Harry Brown
Forced perspective can be a hilarious thing.


Theatrical Release Date: 05/21/2010
Director: Daniel Barber
Cast: Michael Caine, Emily Mortimer, Charlie Creed-Miles, Ben Drew, David Bradley, Sean Harris, Liam Cunningham, Jack O’Connell, Iain Glen
Rated: R for strong violence and language throughout, drug use and sexual content.
Runtime: 1 hour, 43 minutes



Golden Mug2010 Golden Mug

NOMINEE:
Best Actor (Michael Caine)


Trailer:

Look out! Alfred’s got a gun!

Let’s mitigate all the comparisons between Michael Caine’s latest film “Harry Brown” and Charles Bronson’s “Death Wish” series. Yes, both involve individuals committing vigilante justice in order to stick it to the bad guys but that’s about where the similarities end.

You see, whereas “Death Wish” was predicated on simply showcasing revenge and violence for their own sakes, “Harry Brown” layers the character and message of the film to be about something far greater than kicking ass because you can.

Caine plays the title character, an ex-Marine who fought in Northern Ireland and loses his wife and best/only friend (David Bradley) early in the film – one to natural causes and the other to local drug dealers and ne’er do wells. He doesn’t want to escalate the violence, he simply wants to live out his life and leave all of the haunting memories of his time in the service in the past. Of course, the events that transpire around him won’t let that happen.

The beautiful thing about the film is the careful time and development regarding this transformation of Harry Brown. Caine delivers a solid performance, building his character’s tolerance for the lawlessness in the estates (we call them projects in America). And for those of you who enjoy a spot of violence, that’s on display here: however, it’s all of a calculated and necessary variety.

Brown is intent on getting justice for his friend when it appears the police are incapable of doing so – he isn’t interested in righting all of the wrongs of society (as exemplified by a great line regarding the Northern Irish fighting for a cause while the youth of today do so simply for entertainment). Along the way, people are stabbed and shot, all with a brutality more in keeping with realism rather than sensationalism – much like the film as a whole.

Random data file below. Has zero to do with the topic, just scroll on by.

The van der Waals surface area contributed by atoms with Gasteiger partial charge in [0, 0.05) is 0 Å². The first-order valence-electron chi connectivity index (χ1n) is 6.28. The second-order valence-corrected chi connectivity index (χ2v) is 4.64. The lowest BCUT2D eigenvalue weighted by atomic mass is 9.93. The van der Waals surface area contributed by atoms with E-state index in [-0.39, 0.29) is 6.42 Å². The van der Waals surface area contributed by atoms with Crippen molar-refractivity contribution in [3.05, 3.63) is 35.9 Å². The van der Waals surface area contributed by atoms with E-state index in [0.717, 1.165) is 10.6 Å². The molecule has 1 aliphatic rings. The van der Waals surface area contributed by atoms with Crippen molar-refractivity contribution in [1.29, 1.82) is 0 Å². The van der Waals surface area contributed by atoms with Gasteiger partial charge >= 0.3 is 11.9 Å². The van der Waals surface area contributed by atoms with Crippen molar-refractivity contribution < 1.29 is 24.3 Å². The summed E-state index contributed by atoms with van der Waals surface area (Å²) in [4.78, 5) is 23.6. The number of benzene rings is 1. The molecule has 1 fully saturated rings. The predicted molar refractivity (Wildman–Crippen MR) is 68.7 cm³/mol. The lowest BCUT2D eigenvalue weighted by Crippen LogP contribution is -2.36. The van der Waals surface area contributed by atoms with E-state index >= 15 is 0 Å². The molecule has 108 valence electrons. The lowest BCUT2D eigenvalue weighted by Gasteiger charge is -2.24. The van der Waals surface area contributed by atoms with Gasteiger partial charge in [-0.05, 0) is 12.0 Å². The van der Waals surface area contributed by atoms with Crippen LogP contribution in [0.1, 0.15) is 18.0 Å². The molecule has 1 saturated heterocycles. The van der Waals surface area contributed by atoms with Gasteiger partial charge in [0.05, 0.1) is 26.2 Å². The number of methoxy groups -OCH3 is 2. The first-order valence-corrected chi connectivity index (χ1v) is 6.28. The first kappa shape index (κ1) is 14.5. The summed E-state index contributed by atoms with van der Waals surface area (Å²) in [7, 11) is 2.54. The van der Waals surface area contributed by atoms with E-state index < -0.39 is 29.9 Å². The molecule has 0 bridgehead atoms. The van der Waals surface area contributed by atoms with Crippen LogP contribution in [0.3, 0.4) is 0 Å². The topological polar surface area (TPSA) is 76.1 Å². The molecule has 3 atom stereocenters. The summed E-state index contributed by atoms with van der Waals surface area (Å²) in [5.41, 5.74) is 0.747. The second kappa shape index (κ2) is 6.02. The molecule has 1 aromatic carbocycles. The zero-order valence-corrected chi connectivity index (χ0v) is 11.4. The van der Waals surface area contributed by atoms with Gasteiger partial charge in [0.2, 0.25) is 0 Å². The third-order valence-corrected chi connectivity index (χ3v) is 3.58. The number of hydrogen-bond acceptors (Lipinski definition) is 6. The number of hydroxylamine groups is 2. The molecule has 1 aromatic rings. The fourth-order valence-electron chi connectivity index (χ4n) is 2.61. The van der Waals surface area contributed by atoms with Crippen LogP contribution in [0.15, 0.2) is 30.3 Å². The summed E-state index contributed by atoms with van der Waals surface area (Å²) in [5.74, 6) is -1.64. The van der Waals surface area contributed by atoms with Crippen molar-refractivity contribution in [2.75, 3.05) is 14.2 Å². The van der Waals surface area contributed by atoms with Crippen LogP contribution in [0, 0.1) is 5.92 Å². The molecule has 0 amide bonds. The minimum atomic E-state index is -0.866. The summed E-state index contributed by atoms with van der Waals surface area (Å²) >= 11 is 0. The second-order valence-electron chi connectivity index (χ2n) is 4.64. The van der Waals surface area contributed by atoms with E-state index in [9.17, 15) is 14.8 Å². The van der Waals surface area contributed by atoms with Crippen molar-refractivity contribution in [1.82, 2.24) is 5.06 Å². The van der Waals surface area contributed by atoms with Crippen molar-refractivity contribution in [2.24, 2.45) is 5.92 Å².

Crossing paths with Brown are some police officials (Emily Mortimer and Charlie Creed-Miles) investigating the death of his friend. And rather than simple stereotypes, the characters are saying something about society as a whole. Creed-Miles is the voice of a constabulary interested in doling out punishment while Mortimer is the flip side of Brown – a woman who wants justice but believes in constraining her actions to those allowable by law, so as not to become the very thing she is fighting against.

Playing the dregs of society are a collection of young actors (most prominently Ben Drew, Sean Harris and Jack O’Connell) who all bring that seedy element so easily despised by polite company. Here again, instead of being bad for bad’s sake, it’s easily inferred that the illegal and despicable acts are a byproduct of a system that has forgotten about these kids because of their socio-economic status. Sure, it’s still a matter of choosing right from wrong but it’s not a black and white issue and the film doesn’t treat it as such.

Director Daniel Barber and screenwriter Gary Young meticulously pace the film, allowing the characters to develop over the course of the story. They also do a nice job of portraying the violence, whether it’s a harrowing scene inside a drug den, a confrontation in a dark tunnel or a full blown riot as estate hooligans and the police face off near the end of the film. Each encounter holds real weight and as this isn’t the usual big budget project, the notion that no character is safe helps to maintain the tension.

Now, that’s not to say this film is perfect. Perhaps more of a personal pet peeve, the song that blares upon the rolling of the end credits is completely disjointed from the tone of the film and apparently only there because one of the actors (Drew) has a hip hop alter ego (Plan B). Also, the ending itself is like something test audiences would clamor for because they seemingly always go for resolutions that spell everything out and Barber would have been better off cutting the last two minutes off entirely.

However, the film still stands out as an excellent commentary on society and an intriguing character study of a good man pushed over the edge. A 4 out of 5, “Harry Brown” may be a bit too violent for those looking for straight drama and maybe a bit too much character development for those just wanting blood … but that’s yet another reason the film is well worth seeing as it may impart some wisdom to both sets and their own world view, at least cinematically speaking.

4 out of 5